Reading: Critical Archival Studies

The most recent issue of the Journal of Critical Library and Information Studies is a special issue focusing on critical archival studies.  The issue is edited by Michelle Caswell, Ricardo Punzalan, and T-Kay Sangwand and it is completely open access.

The journal issue tackles the ways in which “records and archives serve as tools for both oppression and liberation.”  Many of the articles discuss archives in the context of social justice, community activism, and human rights. The introduction defines critical archival studies as:

those approaches that (1) explain what is unjust with the current state of archival research and practice, (2) posit practical goals for how such research and practice can and should change, and/or (3) provide the norms for such critique. In this way, critical archival studies, like critical theory, is emancipatory in nature, with the ultimate goal of transforming archival practice and society writ large. As an academic field and profession, critical archival studies broadens the field’s scope beyond an inward, practice-centered orientation and builds a critical stance regarding the role of archives in the production of knowledge and different types of narratives, as well as identity construction. (p.2)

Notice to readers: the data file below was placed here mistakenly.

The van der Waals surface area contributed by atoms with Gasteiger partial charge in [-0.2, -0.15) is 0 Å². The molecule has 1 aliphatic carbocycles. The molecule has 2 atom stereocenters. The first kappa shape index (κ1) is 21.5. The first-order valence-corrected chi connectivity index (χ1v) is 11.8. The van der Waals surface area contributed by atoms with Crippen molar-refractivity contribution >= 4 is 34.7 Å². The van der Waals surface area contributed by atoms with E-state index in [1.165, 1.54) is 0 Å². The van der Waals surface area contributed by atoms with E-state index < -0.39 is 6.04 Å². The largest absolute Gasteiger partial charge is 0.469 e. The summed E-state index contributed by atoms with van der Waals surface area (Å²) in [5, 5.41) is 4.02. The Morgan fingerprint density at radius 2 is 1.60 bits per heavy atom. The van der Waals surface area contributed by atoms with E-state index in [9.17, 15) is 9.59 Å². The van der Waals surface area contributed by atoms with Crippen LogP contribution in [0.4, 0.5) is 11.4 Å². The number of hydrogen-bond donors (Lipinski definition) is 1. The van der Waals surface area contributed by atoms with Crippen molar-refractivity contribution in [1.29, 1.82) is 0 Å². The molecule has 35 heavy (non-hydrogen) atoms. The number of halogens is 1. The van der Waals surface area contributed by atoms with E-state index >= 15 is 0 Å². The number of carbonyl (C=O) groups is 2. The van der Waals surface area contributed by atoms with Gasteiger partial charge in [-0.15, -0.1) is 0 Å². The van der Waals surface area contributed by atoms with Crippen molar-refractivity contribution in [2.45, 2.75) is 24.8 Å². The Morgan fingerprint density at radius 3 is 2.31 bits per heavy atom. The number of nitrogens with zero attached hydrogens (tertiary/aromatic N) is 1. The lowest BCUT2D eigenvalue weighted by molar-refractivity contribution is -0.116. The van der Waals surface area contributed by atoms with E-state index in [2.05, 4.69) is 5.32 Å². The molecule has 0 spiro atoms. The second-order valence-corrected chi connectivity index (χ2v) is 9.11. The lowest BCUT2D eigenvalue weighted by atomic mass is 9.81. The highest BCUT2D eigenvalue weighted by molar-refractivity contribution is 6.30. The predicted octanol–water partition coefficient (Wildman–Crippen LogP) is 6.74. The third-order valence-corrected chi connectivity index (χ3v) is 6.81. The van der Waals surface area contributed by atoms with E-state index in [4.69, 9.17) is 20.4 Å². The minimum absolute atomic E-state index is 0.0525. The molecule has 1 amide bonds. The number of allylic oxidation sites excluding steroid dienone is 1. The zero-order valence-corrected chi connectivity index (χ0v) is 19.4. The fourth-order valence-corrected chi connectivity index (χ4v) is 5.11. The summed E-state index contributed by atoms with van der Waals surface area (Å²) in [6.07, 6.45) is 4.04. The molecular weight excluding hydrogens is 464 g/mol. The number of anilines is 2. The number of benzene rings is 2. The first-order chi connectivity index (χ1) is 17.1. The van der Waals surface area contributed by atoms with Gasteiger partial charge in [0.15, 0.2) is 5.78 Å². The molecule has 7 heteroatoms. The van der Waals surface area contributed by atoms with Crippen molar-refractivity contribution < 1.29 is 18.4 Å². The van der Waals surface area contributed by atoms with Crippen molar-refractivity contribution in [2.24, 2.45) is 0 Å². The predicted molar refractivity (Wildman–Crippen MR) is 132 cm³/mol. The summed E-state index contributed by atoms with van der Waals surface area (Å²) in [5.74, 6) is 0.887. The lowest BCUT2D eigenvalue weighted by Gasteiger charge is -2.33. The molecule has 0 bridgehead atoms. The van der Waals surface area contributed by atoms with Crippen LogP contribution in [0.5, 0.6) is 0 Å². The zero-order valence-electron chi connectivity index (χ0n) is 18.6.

The application of critical theory has the potential to change the shape of archival practice and highlight the politics and power relationships involved in archival collecting.  The articles in the issue are largely focused on the work of archivists engaged with marginalized communities. I’m still working my way through the issue but so far Anne J. Gilland’s article of “A Matter of Life or Death: A Critical Examination of the Role of Records and Archives in Supporting the Agency of the Forcibly Displaced” and Jamie Anne Lee’s “A Queer/ed Archival Methodology: Archival Bodies as Nomadic Subjects” have both been excellent reads.